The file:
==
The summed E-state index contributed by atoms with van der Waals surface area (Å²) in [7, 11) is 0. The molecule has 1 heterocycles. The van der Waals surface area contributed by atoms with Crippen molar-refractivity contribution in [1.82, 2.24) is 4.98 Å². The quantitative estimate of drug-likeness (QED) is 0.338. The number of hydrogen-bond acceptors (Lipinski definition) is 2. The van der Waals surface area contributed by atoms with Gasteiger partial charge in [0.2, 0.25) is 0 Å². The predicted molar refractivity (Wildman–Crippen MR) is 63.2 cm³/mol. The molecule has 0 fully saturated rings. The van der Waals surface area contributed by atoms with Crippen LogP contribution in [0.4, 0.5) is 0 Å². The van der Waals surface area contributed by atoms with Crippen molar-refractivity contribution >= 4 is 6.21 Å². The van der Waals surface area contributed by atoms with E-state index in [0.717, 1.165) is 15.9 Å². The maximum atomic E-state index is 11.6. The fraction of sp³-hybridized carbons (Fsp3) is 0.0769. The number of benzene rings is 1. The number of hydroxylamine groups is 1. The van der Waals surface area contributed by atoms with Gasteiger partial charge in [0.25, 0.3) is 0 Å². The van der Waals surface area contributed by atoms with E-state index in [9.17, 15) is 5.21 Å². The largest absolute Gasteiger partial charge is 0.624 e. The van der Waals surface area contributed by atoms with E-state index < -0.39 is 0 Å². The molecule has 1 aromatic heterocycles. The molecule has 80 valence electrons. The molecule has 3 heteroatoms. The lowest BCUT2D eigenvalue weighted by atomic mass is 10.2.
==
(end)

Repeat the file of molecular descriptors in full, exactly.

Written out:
The summed E-state index contributed by atoms with van der Waals surface area (Å²) in [7, 11) is 0. The molecule has 1 heterocycles. The van der Waals surface area contributed by atoms with Crippen molar-refractivity contribution in [1.82, 2.24) is 4.98 Å². The quantitative estimate of drug-likeness (QED) is 0.338. The number of hydrogen-bond acceptors (Lipinski definition) is 2. The van der Waals surface area contributed by atoms with Gasteiger partial charge in [0.2, 0.25) is 0 Å². The predicted molar refractivity (Wildman–Crippen MR) is 63.2 cm³/mol. The molecule has 0 fully saturated rings. The van der Waals surface area contributed by atoms with Crippen LogP contribution in [0.4, 0.5) is 0 Å². The van der Waals surface area contributed by atoms with Crippen molar-refractivity contribution >= 4 is 6.21 Å². The van der Waals surface area contributed by atoms with E-state index in [0.717, 1.165) is 15.9 Å². The maximum atomic E-state index is 11.6. The fraction of sp³-hybridized carbons (Fsp3) is 0.0769. The number of benzene rings is 1. The number of hydroxylamine groups is 1. The van der Waals surface area contributed by atoms with Gasteiger partial charge in [0.25, 0.3) is 0 Å². The van der Waals surface area contributed by atoms with E-state index in [9.17, 15) is 5.21 Å². The largest absolute Gasteiger partial charge is 0.624 e. The van der Waals surface area contributed by atoms with E-state index < -0.39 is 0 Å². The molecule has 1 aromatic heterocycles. The molecule has 80 valence electrons. The molecule has 3 heteroatoms. The lowest BCUT2D eigenvalue weighted by atomic mass is 10.2.